The World Health Organization (WHO) is an international organization that coordinates
health-related efforts around the globe. The WHO definition of health goes beyond the
mere absence of illness, proposing that “health is a state of complete physical, mental,
and social well-being and not merely the absence of disease or infirmity” (World Health
Organization [WHO], 2012).
From this definition of health, we can see where values and resources are directly linked
to well-being. The WHO definition indicates that health exists in varying degrees, based
on a number of recognized indicators. Indicators of physical health are considered the
measurements of the body’s wellness, such as bodily illness and disability. Mental health
indicators measure emotional issues such as stress and mental illness. The WHO defini-
tion also includes social well-being, based on indicators such as relationships with others.
Figure 1.2 illustrates the health continuum.
Figure 1.2: The health continuum
Health is not simply the absence of disease. A person’s degree of health exists on a spectrum,
fluctuating throughout life.
Health is measured along a continuum, with great health at one end and death on the
opposite end. Minor ailments fall nearer the perfect health end of the continuum, with
more severe needs nearer the death end.
The WHO definition of health clearly includes physical, mental, and social components.
Physical health deals with the body and bodily functions, mental health includes brain
functions such as thought and emotions, and social health includes interpersonal relation-
ships with others. Physical health is measured by patient perception, doctor opinion, and
clinical testing. Another way to measure health is based on a patient’s abilities to perform
activities of daily living (ADLs). Basic ADLs include personal hygiene and being able to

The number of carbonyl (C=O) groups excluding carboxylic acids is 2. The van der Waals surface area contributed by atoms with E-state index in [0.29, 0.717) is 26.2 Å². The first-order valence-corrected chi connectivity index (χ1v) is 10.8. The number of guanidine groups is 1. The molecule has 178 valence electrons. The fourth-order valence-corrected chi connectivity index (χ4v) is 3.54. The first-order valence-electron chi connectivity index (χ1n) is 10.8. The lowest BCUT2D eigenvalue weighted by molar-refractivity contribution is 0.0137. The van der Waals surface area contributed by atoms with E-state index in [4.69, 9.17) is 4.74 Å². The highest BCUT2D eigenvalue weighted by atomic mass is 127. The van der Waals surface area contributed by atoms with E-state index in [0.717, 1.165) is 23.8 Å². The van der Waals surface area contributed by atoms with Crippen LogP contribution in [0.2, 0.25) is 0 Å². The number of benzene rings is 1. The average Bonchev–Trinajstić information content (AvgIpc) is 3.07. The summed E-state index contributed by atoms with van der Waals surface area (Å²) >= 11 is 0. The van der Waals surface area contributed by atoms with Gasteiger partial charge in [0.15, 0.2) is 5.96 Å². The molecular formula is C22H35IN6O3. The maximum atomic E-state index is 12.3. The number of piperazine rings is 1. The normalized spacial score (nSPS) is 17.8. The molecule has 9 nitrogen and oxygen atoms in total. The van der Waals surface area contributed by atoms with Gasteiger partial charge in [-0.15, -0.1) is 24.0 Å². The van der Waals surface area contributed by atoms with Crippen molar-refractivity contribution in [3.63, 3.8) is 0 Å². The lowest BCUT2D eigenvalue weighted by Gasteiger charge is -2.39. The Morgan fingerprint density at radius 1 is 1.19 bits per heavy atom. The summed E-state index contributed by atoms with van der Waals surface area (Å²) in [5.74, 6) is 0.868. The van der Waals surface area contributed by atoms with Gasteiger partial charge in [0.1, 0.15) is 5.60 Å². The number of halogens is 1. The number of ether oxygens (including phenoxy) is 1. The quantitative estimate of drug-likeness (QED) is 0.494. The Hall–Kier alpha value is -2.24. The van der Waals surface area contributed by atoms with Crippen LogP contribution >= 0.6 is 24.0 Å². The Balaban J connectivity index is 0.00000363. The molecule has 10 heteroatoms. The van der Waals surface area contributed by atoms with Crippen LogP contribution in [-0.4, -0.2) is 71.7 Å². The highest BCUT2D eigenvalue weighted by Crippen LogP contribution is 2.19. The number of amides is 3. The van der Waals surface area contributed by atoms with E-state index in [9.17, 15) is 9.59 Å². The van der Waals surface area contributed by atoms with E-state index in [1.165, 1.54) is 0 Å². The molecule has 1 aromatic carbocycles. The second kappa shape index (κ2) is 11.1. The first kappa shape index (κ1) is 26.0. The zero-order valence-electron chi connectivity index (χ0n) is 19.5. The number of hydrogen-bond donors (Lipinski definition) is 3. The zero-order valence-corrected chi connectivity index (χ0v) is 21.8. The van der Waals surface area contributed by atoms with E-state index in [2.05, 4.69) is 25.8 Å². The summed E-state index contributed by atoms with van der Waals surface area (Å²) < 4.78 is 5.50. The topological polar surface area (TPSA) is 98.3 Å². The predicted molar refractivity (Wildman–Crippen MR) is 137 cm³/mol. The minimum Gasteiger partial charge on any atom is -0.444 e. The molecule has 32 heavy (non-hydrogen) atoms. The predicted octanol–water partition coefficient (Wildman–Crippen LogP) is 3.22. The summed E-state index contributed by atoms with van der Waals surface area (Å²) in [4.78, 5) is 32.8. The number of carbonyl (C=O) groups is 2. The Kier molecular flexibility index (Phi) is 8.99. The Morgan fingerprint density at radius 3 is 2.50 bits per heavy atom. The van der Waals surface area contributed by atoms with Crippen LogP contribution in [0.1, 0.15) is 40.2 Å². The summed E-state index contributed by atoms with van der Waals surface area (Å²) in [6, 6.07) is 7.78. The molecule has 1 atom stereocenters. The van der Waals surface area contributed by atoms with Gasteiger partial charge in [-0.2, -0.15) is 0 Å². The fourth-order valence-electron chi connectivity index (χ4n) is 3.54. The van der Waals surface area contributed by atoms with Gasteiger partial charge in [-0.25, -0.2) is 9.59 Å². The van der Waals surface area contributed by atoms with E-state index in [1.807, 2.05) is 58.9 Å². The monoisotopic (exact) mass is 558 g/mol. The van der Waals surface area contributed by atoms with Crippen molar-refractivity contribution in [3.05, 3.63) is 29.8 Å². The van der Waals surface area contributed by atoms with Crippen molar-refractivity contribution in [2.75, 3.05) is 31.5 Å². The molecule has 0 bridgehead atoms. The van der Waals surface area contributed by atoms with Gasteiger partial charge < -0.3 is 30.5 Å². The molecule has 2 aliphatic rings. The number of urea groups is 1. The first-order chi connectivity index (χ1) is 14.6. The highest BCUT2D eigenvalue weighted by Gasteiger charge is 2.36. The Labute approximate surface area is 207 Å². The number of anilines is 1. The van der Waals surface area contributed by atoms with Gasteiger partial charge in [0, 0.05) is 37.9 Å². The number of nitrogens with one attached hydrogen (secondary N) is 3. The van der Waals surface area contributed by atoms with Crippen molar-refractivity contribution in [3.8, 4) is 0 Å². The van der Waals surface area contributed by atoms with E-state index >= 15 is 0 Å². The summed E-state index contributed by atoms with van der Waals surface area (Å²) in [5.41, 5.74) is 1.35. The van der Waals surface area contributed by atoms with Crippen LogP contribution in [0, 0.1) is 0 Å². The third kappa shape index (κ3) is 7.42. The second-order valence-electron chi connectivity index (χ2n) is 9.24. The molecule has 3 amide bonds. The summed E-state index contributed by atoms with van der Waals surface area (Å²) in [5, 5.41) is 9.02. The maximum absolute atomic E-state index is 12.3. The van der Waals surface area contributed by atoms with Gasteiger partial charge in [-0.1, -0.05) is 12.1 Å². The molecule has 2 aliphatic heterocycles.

dress oneself, feed oneself, walk with or without assistance, and use the restroom (Weiner,
Hanley, Clark, & Van Nostrand, 1990).
Patient perception of well-being cannot be overlooked when measuring health. An impor-
tant part of patient perception of well-being involves the concept that people alter their
behavior when they perceive that they are unwell. Staying in bed and eating chicken soup
are two common “sick role” behaviors. Perception is a key tool in measuring both mental
health and social health, as people interpret stressors and relationships differently.
Patient perception, doctor opinion, and clinical testing are standard ways of measuring
individual health status but do not offer a larger picture of community health status.
Community health status is measured with statistics of the rates of occurrence of illness,
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CHAPTER 1Section 1.2 Considerations for Studying Vulnerable Populations
Critical Thinking
Where does your current total health fall on the health continuum? Can you think of a time when your
health measured nearer the negative end?
Do you feel that patient perception is a reliable method of measurement for use in global decisions
regarding heath issues?
disease, and death within a recognized group. This data, such as that shown in Figure 1.3,
is used to influence public policy and the distribution of public resources.
Figure 1.3: U.S. infant mortality rates per 1,000 live births, by maternal education and race
Mortality rates for children born to white mothers is much lower overall than for children born to black
mothers; however, both races see a significant decrease in infant mortality as the mother’s number of
years of completed education rises.